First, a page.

Perspectives on Human Reason
Human reason is a topic that, without a doubt, can have multiple outlooks by various individuals. Descartes believed that reason was the ultimate cornerstone of human knowledge, while Pascale believed that reason alone could not allow someone to attain knowledge. He felt there were limits on reason. Both tried, to the best of their ability, to back their beliefs and make others see their point of view. Descartes doubted the senses and believed that people only knew things through the content of their mind through human reason. Descartes used logical deductive reasoning to question the certainty of the senses. He states, "I have found that these senses sometimes deceive me, and it is a matter of prudence never to confide completely in those who have deceived us even once" (Descartes 26). His basic question that he sought to find the answer for is very complex yet seems so simple when reflecting upon it. How can we actually know things, for certain? How do we know that the sky is actually blue, or that the earth is round? Is there any certain proof to reveal the fact of anything? Are the ideas we form in our minds and perceptions we have the truth? These are the types of things Descartes thought about. He questioned the certainty of absolutely everything. "I have no senses at all; body, figure, extension, movement and place are chimeras. What will, then, be true? Perhaps just this one thing: that there is nothing certain" (Descartes 31) Most people just go along with what they believe and what they know to be true. They never really go deeper to question the assurance of their insights. With this type of thinking, Descartes has made contributions to the modern way of thinking. He felt that the world could know things through mathematics, because math problems have actual set answers. When solving a math problem, a person uses the reason they know to come to a final conclusion. He strongly believed in the primacy of the individual...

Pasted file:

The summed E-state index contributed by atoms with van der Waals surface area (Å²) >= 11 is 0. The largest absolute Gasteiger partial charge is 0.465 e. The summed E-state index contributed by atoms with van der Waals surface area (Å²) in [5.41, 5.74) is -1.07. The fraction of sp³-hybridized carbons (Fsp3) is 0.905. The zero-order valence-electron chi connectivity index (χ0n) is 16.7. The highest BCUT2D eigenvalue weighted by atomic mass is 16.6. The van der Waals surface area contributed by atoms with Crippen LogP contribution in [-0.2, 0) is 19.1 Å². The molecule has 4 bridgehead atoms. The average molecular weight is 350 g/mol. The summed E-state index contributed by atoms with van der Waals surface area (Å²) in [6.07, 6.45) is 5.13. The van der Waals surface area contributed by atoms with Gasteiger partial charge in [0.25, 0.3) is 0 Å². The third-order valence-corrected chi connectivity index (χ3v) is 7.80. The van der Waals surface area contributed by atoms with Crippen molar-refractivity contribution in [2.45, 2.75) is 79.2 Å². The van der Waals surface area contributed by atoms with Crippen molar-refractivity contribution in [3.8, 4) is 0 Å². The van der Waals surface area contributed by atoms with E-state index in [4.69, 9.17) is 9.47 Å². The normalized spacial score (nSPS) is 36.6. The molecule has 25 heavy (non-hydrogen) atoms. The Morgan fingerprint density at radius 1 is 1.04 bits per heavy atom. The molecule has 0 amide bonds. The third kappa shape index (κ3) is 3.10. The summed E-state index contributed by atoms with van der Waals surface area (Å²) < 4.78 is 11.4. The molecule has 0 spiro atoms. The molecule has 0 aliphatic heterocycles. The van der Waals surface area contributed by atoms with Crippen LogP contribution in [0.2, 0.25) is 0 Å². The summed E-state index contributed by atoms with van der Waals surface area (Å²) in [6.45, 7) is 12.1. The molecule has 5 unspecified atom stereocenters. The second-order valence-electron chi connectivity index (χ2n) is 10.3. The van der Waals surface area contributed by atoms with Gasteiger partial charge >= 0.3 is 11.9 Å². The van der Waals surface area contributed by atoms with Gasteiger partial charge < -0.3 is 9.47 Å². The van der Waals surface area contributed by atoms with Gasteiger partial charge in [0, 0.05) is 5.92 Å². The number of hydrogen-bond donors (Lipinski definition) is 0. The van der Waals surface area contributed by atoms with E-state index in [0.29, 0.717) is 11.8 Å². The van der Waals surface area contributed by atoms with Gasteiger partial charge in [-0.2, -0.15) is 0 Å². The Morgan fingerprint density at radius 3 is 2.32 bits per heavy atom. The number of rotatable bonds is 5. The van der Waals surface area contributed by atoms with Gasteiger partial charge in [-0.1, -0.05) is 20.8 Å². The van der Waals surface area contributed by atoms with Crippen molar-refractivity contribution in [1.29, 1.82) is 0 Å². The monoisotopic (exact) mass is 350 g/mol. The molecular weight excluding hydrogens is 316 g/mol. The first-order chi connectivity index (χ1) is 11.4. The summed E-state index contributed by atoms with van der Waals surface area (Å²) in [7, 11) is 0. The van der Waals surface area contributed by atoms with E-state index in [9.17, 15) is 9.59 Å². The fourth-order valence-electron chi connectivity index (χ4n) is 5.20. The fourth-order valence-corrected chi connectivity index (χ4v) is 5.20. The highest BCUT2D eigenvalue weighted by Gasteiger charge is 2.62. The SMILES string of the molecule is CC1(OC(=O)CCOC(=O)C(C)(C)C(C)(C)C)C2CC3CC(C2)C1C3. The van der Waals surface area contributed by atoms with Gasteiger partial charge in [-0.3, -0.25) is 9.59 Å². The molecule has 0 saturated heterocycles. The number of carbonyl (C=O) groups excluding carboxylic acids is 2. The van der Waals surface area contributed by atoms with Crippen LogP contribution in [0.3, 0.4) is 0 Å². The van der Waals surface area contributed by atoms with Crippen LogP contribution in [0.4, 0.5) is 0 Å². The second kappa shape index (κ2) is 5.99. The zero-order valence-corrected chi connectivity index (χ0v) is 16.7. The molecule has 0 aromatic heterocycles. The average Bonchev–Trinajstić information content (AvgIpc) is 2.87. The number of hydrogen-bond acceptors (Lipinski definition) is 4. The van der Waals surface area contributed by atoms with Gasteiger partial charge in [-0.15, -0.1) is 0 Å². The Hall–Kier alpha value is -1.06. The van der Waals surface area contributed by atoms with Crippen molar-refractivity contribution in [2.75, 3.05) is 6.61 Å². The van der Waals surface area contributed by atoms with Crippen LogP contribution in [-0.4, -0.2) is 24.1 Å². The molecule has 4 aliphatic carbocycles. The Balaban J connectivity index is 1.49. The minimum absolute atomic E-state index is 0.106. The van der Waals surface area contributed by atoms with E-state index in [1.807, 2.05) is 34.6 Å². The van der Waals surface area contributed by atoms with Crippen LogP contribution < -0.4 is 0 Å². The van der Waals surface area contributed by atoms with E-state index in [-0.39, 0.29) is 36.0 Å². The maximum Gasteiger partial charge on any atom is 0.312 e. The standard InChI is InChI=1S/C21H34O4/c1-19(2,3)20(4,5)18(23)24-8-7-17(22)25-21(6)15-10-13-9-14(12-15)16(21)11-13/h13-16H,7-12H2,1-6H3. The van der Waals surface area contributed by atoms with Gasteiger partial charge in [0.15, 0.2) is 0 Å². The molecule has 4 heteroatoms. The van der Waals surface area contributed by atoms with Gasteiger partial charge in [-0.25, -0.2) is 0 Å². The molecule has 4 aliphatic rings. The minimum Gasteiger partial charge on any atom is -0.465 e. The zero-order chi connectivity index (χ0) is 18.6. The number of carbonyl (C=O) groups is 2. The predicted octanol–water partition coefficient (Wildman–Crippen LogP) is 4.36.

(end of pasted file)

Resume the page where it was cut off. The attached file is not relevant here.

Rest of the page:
Please join StudyMode to read the full document